Mark Reviews Movies

Safe (2012)

SAFE (2012)

1 ½ Stars (out of 4)

Director: Boaz Yakin

Cast: Jason Statham, Catherine Chan, Robert John Burke, James Hong, Chris Sarandon, Anson Mount, Joseph Sikora, Reggie Lee, Sándor Técsy

MPAA Rating: R (for strong violence throughout, and for language)

Running Time: 1:34

Release Date: 4/27/12


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Review by Mark Dujsik | April 26, 2012

I cannot think of a more apt title for this movie. Safe is generic, unimaginative, and, yes, safe. It is a product fashioned from an assembly line of formula, cutout characters, and bits of dialogue that really must be heard to be believed.

The movie's principal selling point is also its biggest crime. It stars Jason Statham, an actor of fairly limited range but of seemingly limitless machismo and who possesses more charisma than is really necessary for a man who primarily makes his living beating people to bloody pulp on camera, and gives him pretty much nothing of interest to do.

Yes, he drives a car really fast in one sequence, shoots a lot of people as bullets fly around him in many others, and gets into a fight here and there; he even allows a single tear to fall as the camera pushes in to a tight close-up of his face as he burns with a combination of rage and complete helplessness. That last one might be new for him; honestly, it compels me to rethink the "limited range" comment.

What we really want from a movie like this, which features Russian mobsters and dirty cops and a little girl with a secret that everyone wants and more than prepared to kill for, is for Statham to beat people up really well. Instead, the screenplay by writer/director Boaz Yakin gives us everything from the aforementioned list plus Chinese gangsters and a corrupt mayor and a string of MacGuffins in which Yakin actually believes the audience is interested. We're not; that's why it's called a MacGuffin.

The first here is a string of numbers (the MacGuffin Sequence) that a young math prodigy named Mei (Catherine Chan) memorizes for her boss Han Jiao (James Hong), the leader of the Chinese underworld who has kidnapped the girl and brought her to New York City to keep track of his illegal enterprises. The numbers only exist in her memory, so when the Russian mob comes after them, Mei's "adoptive father" Chang (Reggie Lee) is prepared to shoot her in the head to keep anyone else from getting them. He also forces her to watch a casino manager get beaten and executed, just in case we didn't realize they're the bad guys.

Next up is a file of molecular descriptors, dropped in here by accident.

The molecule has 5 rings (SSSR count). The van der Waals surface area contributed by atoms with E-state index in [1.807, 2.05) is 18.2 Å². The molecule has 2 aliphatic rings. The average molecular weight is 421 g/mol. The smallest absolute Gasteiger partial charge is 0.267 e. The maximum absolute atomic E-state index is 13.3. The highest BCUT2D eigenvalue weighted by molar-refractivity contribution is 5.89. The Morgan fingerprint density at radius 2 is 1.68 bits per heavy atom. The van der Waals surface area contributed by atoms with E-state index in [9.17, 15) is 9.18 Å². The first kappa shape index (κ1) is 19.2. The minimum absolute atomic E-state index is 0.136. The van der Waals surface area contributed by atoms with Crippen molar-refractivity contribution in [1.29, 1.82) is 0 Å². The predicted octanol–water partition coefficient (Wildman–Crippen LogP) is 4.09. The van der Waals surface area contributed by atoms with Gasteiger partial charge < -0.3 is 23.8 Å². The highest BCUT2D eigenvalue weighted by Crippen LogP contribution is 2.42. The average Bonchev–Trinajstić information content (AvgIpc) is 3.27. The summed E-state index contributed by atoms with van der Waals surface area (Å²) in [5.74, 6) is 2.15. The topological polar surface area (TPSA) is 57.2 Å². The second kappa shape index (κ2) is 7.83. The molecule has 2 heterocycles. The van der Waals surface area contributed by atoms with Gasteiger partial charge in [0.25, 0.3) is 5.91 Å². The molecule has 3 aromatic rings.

They're not the only ones, either. A professional fighter named Luke Wright (Statham) is in his own mess. He was supposed to take a fall but instead put his opponent in a coma. Now the head of the Russian mob (Sándor Técsy) wants Luke to pay for his error and sends his mad-dog of a son Vassily (Joseph Sikora) to handle things. Luke walks into his home to discover his pregnant wife murdered and a gang of thugs with guns. Vassily informs him of his punishment: He won't kill him; instead, he will let him live with his misery, alone and unknown.

A year later, Luke is living from homeless shelter to homeless shelter, and Mei obtains those numbers. Just as he's about to kill himself by jumping in front of a subway train, Luke notices Mei hiding from some Russian mobsters and decides that he will protect her no matter what.

That's when everyone starts coming out of the woodwork. Jiao wants the girl so he can use the numbers to get more numbers. The Russian mob wants the girl so that they can interfere with their rivals' plans. Captain Wolf (Robert John Burke), the head of the task force for dirty cops, wants the girl because his two best clients want her, and surely she must have something valuable. The mayor (Chris Sarandon) and his assassin partner (Anson Mount) are entangled in the mess, too. Through a bit of completely illogical inference from the repetition of two numbers in the random sequence, Luke discovers that the numbers are actually the combination to a safe and eventually decides to play all the sides against each other. They don't need the push.

Yakin's script is full of needless exposition, as Luke's backstory is bludgeoned home by a character and each and every MacGuffin gets its own wordy explanation (in one ear and out the other), and such groaners as Luke saying he's only been served lead at the restaurants he's been to as of late. Most of the supporting cast sounds bored by the material, and Luke acts with complete, unbelievable impunity, killing people and attacking cops in broad daylight in front of multiple onlookers.

We might be able to forgive some of these transgressions if the movie were at least a little fun, but even the action sequences in Safe are habitual. The chase going the wrong way down a one-way street seems implanted, and the excessive cuts during the brawls and shootouts turns them into little more than a series of punches, kicks, and dives (There are two moments with some humor within them—pulling a guy groin-first into a pole and tossing a fine china plate into a man's throat). The movie can't even bring itself to fulfill the promise of an irrational fight in the climax. Then again, given how everything goes until that point, perhaps that's a blessing in disguise.

Copyright © 2012 by Mark Dujsik. All rights reserved.

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